Science Daily reports (here) on work by D. Durstewitz and others reported in Neuron, Abrupt Transitions between Prefrontal Neural Ensemble States Accompany Behavioral Transitions during Rule Learning.
While it is clear that new rules are often deduced through trial-and-error learning, the neural dynamics that underlie the change from a familiar to a novel rule are not well understood…”The ability of animals and humans to infer and apply new rules in order to maximize reward relies critically on the frontal lobes. In our study, we examined how groups of frontal cortex neurons in rat brains switch from encoding a familiar rule to a completely novel rule that could only be deduced through trial and error…they found that the same populations of neurons formed unique network states that corresponded to familiar and novel rules. Interestingly, although it took many trials for the animals to figure out the new rule, the recorded ensembles did not change gradually but instead exhibited a rather abrupt transition to a new pattern that corresponded directly to the shift in behavior, as if the network had experienced an “a-ha” moment…Taken together, these findings provide concrete support for sudden transitions between neural states rather than slow, gradual changes. “In the present problem solving context where the animal had to infer a new rule by accumulating evidence through trial and error, such sudden neural and behavioral transitions may correspond to moments of ‘sudden insight,’” concludes Dr. Durstewitz.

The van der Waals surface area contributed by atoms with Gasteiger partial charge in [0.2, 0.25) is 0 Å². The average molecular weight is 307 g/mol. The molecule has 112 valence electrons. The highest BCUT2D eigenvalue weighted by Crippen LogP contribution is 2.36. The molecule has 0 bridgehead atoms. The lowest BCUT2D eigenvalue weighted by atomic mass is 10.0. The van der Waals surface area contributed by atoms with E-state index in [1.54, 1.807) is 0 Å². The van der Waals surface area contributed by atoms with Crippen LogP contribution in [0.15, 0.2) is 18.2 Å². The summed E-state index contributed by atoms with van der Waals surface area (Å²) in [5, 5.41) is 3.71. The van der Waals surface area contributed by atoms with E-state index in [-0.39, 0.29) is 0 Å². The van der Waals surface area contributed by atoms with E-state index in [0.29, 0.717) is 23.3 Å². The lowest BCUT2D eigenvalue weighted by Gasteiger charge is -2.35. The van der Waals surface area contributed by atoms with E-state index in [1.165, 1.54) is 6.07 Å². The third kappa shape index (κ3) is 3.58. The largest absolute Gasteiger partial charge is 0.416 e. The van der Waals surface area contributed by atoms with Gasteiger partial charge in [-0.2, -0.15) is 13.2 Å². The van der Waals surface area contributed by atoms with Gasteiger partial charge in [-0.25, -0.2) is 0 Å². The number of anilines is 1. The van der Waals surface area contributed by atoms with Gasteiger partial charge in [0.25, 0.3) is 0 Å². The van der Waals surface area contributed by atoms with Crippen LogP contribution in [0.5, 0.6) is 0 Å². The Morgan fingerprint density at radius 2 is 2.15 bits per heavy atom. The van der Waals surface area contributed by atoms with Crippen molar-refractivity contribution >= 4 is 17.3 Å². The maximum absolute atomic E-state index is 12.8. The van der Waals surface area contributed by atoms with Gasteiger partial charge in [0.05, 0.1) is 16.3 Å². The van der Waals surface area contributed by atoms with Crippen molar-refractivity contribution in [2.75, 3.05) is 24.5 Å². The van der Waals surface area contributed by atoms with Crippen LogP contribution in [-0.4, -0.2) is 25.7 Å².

So the evidence is gathered and a new rule devised over time, but the new rule is put into use suddenly. I wonder how that is done: the rule is evaluated and modified elsewhere and then installed in the prefrontal network, or each neuron in that area of the prefrontal lobe is associated with other cells (not normally thought part of any network) and these cells accumulate the changes until the system reaches some sort of threshold and flips to the new configuration, or some other mechanism. My (uneducated) guess is that the results of trail-and-error are stored and computed elsewhere.